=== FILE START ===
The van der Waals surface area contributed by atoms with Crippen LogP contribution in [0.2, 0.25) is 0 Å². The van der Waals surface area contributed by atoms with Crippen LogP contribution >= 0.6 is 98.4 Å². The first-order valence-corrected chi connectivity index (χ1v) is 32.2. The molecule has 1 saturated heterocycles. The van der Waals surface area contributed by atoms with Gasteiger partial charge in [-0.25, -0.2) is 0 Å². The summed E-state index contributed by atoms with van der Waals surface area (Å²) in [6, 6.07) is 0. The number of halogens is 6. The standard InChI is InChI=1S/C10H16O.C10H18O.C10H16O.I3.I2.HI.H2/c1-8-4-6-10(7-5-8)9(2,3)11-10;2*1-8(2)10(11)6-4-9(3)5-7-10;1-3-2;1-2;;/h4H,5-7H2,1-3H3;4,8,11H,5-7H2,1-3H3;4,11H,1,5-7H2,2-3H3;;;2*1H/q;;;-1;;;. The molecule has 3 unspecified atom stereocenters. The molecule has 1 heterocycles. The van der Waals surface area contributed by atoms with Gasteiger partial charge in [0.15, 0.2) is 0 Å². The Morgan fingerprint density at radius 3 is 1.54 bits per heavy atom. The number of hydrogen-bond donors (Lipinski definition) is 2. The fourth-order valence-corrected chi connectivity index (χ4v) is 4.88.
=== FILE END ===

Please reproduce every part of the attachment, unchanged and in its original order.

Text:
The van der Waals surface area contributed by atoms with Crippen LogP contribution in [0.2, 0.25) is 0 Å². The van der Waals surface area contributed by atoms with Crippen LogP contribution >= 0.6 is 98.4 Å². The first-order valence-corrected chi connectivity index (χ1v) is 32.2. The molecule has 1 saturated heterocycles. The van der Waals surface area contributed by atoms with Gasteiger partial charge in [-0.25, -0.2) is 0 Å². The summed E-state index contributed by atoms with van der Waals surface area (Å²) in [6, 6.07) is 0. The number of halogens is 6. The standard InChI is InChI=1S/C10H16O.C10H18O.C10H16O.I3.I2.HI.H2/c1-8-4-6-10(7-5-8)9(2,3)11-10;2*1-8(2)10(11)6-4-9(3)5-7-10;1-3-2;1-2;;/h4H,5-7H2,1-3H3;4,8,11H,5-7H2,1-3H3;4,11H,1,5-7H2,2-3H3;;;2*1H/q;;;-1;;;. The molecule has 3 unspecified atom stereocenters. The molecule has 1 heterocycles. The van der Waals surface area contributed by atoms with Gasteiger partial charge in [0.15, 0.2) is 0 Å². The Morgan fingerprint density at radius 3 is 1.54 bits per heavy atom. The number of hydrogen-bond donors (Lipinski definition) is 2. The fourth-order valence-corrected chi connectivity index (χ4v) is 4.88.